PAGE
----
What is an experience once it is no longer “present”? What is a conversation once the words have escaped due to the passage of this force we call time?
The question seems so amateur, and in a sense I hate that I have to go back to asking it. At the same time, though, it seems a bit essential. I think of mortality in two ways, the mortality of the lifespan of the individual organism or whole population of organisms and the mortality that each individual faces constantly, every moment as our experiences escape us and remain only as fragmented traces in our personal and collective (transactive or trans-personal) memory.
I have become a bit preoccupied with this task of defining the concept of time as I experience it, to the best of my honest capability to relay it merely as it is, to me. Ever since I was a child, I found the puzzle of passing moments to be overwhelming. I felt this anxiety to retain my experiences, and I think we all feel that anxiety for the “mortality” of each of our experiences. There is of course a cultural fascination with the written word, photographs, and other physical representatives of experience (or “artifacts of moments”, as I often describe them) that provide evidence for their reality.
I keep thinking that so much of our experience is governed by movement, by the sense of our bodies (embodiment) in moments. I once defined time as the effect of motion on space, and I had this elaborate theory about it; truth be told, I have mostly forgotten that theory. Regardless, this experience is characterized by the interaction between our organism and the environment in a symbiotic system, mutually affecting the other constantly. Experience is interactive; it is constituted by the flow of the individual organism with the environment or perhaps relative to the environment. No one really understands what a moment is once it is no longer accessible by the body, via movement, once the moment is back and back far beyond proximal and temporal range. I think that too much emphasis is placed on memory, as though it is the ultimate destination for all of our experiences. We are constituting the world with every new experience; it is not merely our memories that establish our experiences, but a world constantly permeating with our experiences.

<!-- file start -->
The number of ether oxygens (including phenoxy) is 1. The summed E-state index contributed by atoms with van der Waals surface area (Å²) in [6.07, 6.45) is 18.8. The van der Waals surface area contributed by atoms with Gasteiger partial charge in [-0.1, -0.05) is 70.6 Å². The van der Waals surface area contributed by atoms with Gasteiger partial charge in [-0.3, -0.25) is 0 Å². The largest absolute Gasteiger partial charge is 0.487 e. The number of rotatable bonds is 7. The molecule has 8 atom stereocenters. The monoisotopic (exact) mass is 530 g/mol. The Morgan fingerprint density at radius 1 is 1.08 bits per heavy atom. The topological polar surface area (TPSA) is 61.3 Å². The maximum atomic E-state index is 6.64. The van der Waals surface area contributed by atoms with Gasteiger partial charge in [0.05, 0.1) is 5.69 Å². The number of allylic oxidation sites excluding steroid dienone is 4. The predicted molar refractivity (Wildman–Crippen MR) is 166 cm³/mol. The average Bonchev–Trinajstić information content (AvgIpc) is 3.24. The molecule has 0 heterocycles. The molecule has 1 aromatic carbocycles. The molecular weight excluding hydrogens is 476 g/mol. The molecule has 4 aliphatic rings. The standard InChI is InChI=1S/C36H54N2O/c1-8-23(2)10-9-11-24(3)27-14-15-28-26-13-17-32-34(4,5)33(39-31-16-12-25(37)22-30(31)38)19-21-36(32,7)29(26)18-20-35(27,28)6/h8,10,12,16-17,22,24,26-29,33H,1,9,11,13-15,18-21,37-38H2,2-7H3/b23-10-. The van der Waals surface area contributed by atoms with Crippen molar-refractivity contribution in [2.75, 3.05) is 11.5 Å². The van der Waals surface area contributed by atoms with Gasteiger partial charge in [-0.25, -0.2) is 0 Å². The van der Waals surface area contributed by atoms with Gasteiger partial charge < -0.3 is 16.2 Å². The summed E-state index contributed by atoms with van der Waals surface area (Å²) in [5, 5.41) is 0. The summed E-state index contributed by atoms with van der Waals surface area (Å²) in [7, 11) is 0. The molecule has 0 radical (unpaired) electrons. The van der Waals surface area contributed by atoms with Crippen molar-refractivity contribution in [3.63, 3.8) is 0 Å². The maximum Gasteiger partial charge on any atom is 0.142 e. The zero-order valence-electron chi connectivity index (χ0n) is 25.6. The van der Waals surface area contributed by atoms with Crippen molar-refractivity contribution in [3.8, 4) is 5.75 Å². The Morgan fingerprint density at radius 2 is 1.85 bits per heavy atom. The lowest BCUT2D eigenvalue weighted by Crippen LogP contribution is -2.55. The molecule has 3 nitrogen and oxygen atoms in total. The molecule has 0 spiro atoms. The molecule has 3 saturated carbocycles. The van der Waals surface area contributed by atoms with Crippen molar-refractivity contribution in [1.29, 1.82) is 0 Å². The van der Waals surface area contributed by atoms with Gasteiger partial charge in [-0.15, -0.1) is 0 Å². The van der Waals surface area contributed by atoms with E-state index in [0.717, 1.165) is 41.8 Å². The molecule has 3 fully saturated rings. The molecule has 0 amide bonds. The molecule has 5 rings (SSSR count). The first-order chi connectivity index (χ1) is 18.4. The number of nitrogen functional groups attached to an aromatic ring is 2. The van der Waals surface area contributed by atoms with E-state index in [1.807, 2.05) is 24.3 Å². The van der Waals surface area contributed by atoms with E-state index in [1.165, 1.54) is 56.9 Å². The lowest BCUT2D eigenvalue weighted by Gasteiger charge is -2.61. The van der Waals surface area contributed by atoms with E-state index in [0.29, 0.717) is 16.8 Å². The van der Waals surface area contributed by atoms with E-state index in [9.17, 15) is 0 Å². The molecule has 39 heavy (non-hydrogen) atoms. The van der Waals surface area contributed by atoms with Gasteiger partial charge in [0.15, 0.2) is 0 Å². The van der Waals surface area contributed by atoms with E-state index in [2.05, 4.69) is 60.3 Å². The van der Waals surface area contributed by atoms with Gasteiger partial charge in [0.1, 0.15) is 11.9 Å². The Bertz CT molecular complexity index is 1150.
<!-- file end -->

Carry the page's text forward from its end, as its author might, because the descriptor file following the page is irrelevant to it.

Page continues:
I think part of humans’ fascination with music is that it provides a collective tunnel for memories to be accessed at any point in one’s life. For me, memory has always been a very elusive phenomenon in a lot of ways. Although I recall visual details from my childhood and life and I can recall the tonality and vocal characteristics of my voice and others’ in conversations, it is really the feeling of the memory that effects me the most. When I listen to a song that I have associated with moments and feelings and experiences, those emotions wrap my up in this beautiful state of connectedness with my past selves. I have no idea who I was as a child, or as a sixteen-year-old, etc., but all of those parts of me can resonate through a tune in a song. Music allows for a shortcut to embracing unifying patterns in my self.
One thought on “Music, Moments, Experience.”
Is this why we play music at a funeral? To bring back to life shared moments, to push against the very mortality that confronts us. Is music our gateway to time as merely another dimension? Is it what shows that all of time is always? If that is so, is mortality a mere illusion?